All Men Are Created Equal
By George Vos
“We hold these truths to be self–evident, that all men are created equal, that they are endowed by their Creator with certain inalienable Rights, that amoung these are Life, Liberty and the pursuit of Happiness” (Jefferson 706).
Thomas Jefferson wrote these immortal words in the opening of “The Declaration of Independence.” Jefferson’s “Declaration” made the United States the first nation on Earth founded upon an ideal; his words resonate through American history. Abraham Lincoln used them in his “Gettysburg Address,” as did Rev. Martin Luther King, Jr. in his “I Have a Dream” speech. What did each man denote when he used the most important words in American history? Did Jefferson’s concept of equality and inalienable rights in 1776 mean the same as Lincoln’s in 1863 or King’s in 1963? To determine this we must ask what each man’s goal was and what he meant when he wrote or spoke of the rights of man.
Jefferson’s goal when he drafted the “Declaration of Independence” was to create a document for Congress to declare independence from Great Britain and explain the need for this to all Americans, as well as other European nations. Starting with a statement on the rights of man and the obligations of government he drew from Enlightenment political theories, Jefferson set up his arguments for why America must separate from Britain. He then moved to a prosecutorial indictment of King George III that Congress used to justify their actions (709). What is best remembered today is the first part of the “Declaration”, where Jefferson wrote “all men are created equal,” and all men had rights to “life, liberty and the pursuit of happiness” (706). Was Jefferson’s intent to include all men in his “universal” rights or only those already free? The “Declaration” is ambiguous on freedom. It states all men are entitled to rights, but includes liberty as a right when only free men, not slaves, had that right. This ambiguity reflects Jefferson’s position on slavery. Jefferson opposed slavery, calling it “an execrable trade” (Fawn M. Brodie, Thomas Jefferson: An Intimate History 121). He charged that George III perpetuated slavery by blocking colonial efforts to end the slave trade. The charge was deleted from the “Declaration”, over Jefferson’s protest, when some Congressional delegates objected (Joseph J. Ellis, American Sphinx 36). However, Jefferson owned many African-American slaves. He fathered children with his slaves and the children remained slaves despite his paternity. The “Declaration” heralded our nation’s birth and shaped its beliefs but neither Jefferson, nor Congress, intended it to offer freedom to slaves. Jefferson’s God-given universal rights applied only to free men; it took another leader in a different national crisis to resolve the inconsistency in the meaning of his words.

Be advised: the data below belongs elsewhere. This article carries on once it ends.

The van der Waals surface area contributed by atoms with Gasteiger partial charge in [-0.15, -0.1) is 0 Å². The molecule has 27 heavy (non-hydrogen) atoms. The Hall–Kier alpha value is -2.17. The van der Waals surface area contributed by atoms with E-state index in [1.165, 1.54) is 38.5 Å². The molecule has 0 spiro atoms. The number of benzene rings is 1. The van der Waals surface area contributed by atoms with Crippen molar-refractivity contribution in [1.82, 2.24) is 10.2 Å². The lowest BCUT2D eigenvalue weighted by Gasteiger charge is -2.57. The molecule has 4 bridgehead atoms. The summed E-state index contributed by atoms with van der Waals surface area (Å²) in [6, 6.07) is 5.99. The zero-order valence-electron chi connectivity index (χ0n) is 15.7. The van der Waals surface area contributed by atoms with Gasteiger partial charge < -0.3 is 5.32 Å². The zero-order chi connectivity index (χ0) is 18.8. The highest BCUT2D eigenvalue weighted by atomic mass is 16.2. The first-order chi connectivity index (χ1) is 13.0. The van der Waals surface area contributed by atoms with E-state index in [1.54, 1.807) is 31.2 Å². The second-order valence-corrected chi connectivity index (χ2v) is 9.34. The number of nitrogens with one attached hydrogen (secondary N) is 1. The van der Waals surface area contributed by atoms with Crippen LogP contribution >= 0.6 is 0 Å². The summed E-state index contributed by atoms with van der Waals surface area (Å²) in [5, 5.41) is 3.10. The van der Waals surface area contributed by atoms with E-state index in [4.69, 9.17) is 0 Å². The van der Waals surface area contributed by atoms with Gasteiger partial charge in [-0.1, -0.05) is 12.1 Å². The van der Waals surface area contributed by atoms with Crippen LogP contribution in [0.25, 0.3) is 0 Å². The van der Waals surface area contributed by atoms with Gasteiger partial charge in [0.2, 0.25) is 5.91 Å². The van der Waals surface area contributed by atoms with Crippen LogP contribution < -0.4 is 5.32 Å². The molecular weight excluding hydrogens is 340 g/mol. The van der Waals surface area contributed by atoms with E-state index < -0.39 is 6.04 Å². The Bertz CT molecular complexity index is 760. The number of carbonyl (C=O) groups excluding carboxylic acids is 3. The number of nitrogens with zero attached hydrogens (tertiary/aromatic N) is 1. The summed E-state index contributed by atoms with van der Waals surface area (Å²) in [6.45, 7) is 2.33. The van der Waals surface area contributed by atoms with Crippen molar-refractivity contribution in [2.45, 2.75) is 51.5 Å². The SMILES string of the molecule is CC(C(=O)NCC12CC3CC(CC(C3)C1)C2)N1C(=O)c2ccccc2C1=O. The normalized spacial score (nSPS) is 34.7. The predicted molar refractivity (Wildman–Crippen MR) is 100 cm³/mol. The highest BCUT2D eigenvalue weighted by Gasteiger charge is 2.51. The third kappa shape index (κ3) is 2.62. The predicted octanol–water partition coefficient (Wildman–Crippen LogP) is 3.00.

Lincoln redefined Jefferson’s words in his “Gettysburg Address” to alter the course of the Civil War and give the North deeper reason to fight. By the Fall of 1863 the United States had grown weary of the war’s carnage. When Lincoln was invited to deliver a speech at the commemoration of a cemetery and memorial on the Gettysburg battlefield he knew an audience of nearly 20,000 would attend; he saw it as an opportunity to bolster the nation’s sagging spirit. While writing the address Lincoln drew from his favorite sources: ancient Greek speeches, the Bible, and, of course, Jefferson. In Lincoln’s view, the Declaration of Independence was America’s statement of purpose, the document which controlled the intent of the Constitution. Lincoln’s speech was brilliant in its brevity, changing the nation’s perception of the war and what the ideals of the Declaration meant in just ten sentences. He used the biblical “four score and seven” to create a near-religious reference to the Founding Fathers and the birth of the nation, then added his twist to the meaning of Jefferson’s words by declaring our nation is “dedicated to the proposition that all men are created equal” (Lincoln 460). Lincoln’s words gave the lie to Constitutional tolerance of slavery and other legalisms that enabled it. Lincoln tied the idea of equality to the soldier’s battlefield sacrifice when he asked all to “take increased devotion to that cause for which they gave the last full measure of devotion” (461). Lincoln’s primary goal in the “Gettysburg Address” was to win the ideological battle for the Civil War by fixing the Union’s cause to American’s belief in freedom. He was victorious in this battle, because the meaning of the Civil War is, to most Americans, exactly what Lincoln wanted it to mean (Garry Wills, Lincoln at Gettysburg 38). Early in 1861, as Lincoln struggled to halt the nation’s disintegration he said if not freeing a single slave would preserve the union, that is what he would do, but in 1862 he acted on his true beliefs by issuing the Emancipation Proclamation. Lincoln concretized these beliefs for the nation at Gettysburg and made freedom and equality America’s moral imperative. The Civil War succeeded in freeing all Americans. Tragically, the concept of equality was soon swept aside by prejudice and violence. It remained meaningless for nearly a century until another leader captured America’s attention with his demand for justice.